There are stringent requirements to be able to be qualified for a t-visa. First, the court must find that the victim is a “victim of a severe form of trafficking in persons,” which must be certified by the Department of Health and Human Services. Second, the trafficking victims must assist investigators in the prosecution. Third, the victim must show that she had suffered extreme hardship involving severe harm upon removal. The TVPA reserves only 5,000 visa issuances per year but from 2014-2015 alone, only 1,223 have been issued.
The stringent requirements also discourage many victims from contacting authorities. Under the certification process alone, it would takes weeks or months before officials would issue such certification and usually, upon the escape of the victims from their traffickers, it is necessary that they are afforded adequate housing or protection. One of many possible reasons for the delay of the issuance of the certificate is because some officials may view sex trafficking victims as criminals who are undeserving of federal services or protection.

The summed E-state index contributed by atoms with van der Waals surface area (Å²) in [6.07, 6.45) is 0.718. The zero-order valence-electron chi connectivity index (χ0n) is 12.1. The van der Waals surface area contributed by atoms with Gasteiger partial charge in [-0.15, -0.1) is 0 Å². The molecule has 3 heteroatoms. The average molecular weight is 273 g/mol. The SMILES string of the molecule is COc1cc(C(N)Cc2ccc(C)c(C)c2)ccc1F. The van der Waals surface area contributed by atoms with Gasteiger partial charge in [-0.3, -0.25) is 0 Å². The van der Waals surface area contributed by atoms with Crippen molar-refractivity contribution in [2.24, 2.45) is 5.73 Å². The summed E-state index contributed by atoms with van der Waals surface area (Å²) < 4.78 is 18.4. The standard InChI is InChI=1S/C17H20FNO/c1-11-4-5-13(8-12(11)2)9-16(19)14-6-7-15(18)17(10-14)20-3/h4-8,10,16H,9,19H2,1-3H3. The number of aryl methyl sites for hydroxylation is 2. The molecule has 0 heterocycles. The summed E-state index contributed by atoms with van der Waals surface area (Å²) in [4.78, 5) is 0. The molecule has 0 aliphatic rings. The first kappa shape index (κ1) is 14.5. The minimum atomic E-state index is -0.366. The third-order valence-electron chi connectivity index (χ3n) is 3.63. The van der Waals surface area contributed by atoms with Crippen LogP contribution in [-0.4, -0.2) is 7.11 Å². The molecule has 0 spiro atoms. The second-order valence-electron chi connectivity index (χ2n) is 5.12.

In regard to the second requirement, it requires that the victim had to be kidnapped or sold into trafficking, taken to another country, and forced to work in the sex industry. This poses a problem because those women who voluntarily agreed to work in the United States as a sex worker but who find themselves in slave-like conditions are not considered qualified. So if a woman agrees to be smuggled to the United States to work in a brothel in dangerous conditions, she cannot later claim to be an unwilling victim when arrested because she was not “forced or coerced”. This is in contrast to the United Nations’ definition of trafficking because it makes consent irrelevant and focuses on exploitation rather than coercion.